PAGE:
Well as time passes, sure enough "Church" shows back up, a little worse for wear, but alive and seemingly well. Louis believes he must have buried him alive. He reeks of an unbelievable stench that won’t go away, (couldn’t be the smell of death now, could it?) and his isn't quite the cat we've all come to love. He rushes over to Jud places where he finds out that "dead don't stay dead" when buried up there. Their conversion quickly ends with the question "Has anyone ever buried a person up there?" Jud replies with a fearful and rather unconvincing NOOOOOOOOO!!!! Can we say foreshadowing?

One day, as the family is enjoying a picnic, the unthinkable happens. Little Gage wanders out onto the "killer highway" and Crash! Boom! Bam! It isn't pretty, but the editing is so well done that it brings home the horror of the scene without the gore. (Sorry Gorehounds...but there is some really nice gore throughout the film) Blaming himself for Gage's death, Louis decides to make things right. If it worked for "Church" it's gotta work for Gage. But Louis seemed to have forgot that "Church" was soured by his resurrection. The consequences of Gage’s revival are quite devastating. The imagery is quite frightening as Gage lays waste to any and all that get in his way. First there was Jud, than Mommy, and now he wants to play with his Daddy. Does the old saying go "You reap what you sow" or is it "what you sow will rip you apart"? Rent the film!!!!


  • Both George Romero and Tom Savini passed up directing this film. George was finishing up "Monkey Shines" and Tom can't remember why he did. Rumor has it that George dropped out of doing "Pet Sematary" because of a falling out with Richard Rubenstein.

  • Stephen King's has a cameo as the minister at Missy Dandridge funeral.

  • Grossing close to $80 million in box office and video rentals, Pet Sematary is one of Stephen King's most successful films.

  • This was the first screenplay Stephen King adapted from one of his own novel.

  • In agreeing to make Pet Sematary into a movie, Stephen King demanded that it be filmed in his home state of Maine and that his screenplay be followed completely.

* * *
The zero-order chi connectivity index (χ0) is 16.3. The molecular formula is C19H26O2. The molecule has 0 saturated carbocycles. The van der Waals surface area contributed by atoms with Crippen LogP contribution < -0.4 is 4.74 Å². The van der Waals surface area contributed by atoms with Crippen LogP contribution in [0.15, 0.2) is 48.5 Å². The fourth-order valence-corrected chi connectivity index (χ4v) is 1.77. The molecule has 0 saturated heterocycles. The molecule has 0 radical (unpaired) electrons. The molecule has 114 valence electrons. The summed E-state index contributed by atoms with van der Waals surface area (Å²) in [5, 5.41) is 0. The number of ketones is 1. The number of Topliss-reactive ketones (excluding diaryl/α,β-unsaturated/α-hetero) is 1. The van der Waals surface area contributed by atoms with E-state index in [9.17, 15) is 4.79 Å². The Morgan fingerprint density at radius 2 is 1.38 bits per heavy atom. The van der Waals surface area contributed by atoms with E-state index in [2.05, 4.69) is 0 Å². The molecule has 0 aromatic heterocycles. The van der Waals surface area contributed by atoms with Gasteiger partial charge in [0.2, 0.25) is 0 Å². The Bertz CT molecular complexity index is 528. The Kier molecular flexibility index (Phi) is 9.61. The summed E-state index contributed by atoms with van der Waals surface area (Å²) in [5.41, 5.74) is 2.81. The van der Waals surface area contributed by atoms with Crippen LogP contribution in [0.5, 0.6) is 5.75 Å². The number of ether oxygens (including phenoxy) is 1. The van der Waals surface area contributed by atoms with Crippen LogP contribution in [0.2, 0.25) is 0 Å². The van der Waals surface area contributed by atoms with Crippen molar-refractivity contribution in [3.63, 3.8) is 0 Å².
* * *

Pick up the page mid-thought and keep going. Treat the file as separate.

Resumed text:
• Stephen King was afraid, at first, to publish "Pet Sematary". The novel was published 3 years after it was finished.

  • From "Pet Sematary" on Stephen King's name always appeared above the title, with the exception of the most recent Apt Pupil.

  • Casts were made of Miko Hughes (Gage) head to be used in the more horrific scenes. This was accomplished with the help of a puppeteer. Accomplished through the masterful work of Lance Anderson and 7 puppeteers.

  • The film is still banned to this day in Germany.

  • It took two actresses to play the part of Ellie (Beau and Blaze Berdahl), but only one to play Gage. Miko Hughes, who was a little over two years old when the film was finished, played him.

  • The character of "Zelda" was performed by a man (Andrew Hubstsek), because they couldn't find a women skinny enough to play the part.

  • The trucker's truck, who Rachel hitches a ride with at the end of the movie, is numbered 666. Guess it really is the "highway to hell".

  • Mary Lambert, the director of "Pet Sematary", is best know for directing Madonna's music videos, "Like a Virgin", "Material Girl", and "Like a Prayer".

  • Seven felines were used for the part of "Church".

  • The plotline for "Pet Sematary" is an expansion of W.W. Jacob's "Monkey Paw" told as only Stephen King can tell it.

Visit Stephen King's official page.


Click on box cover for these recommendations

The ShiningChild' s Play Children Shouldn't Play with Dead Things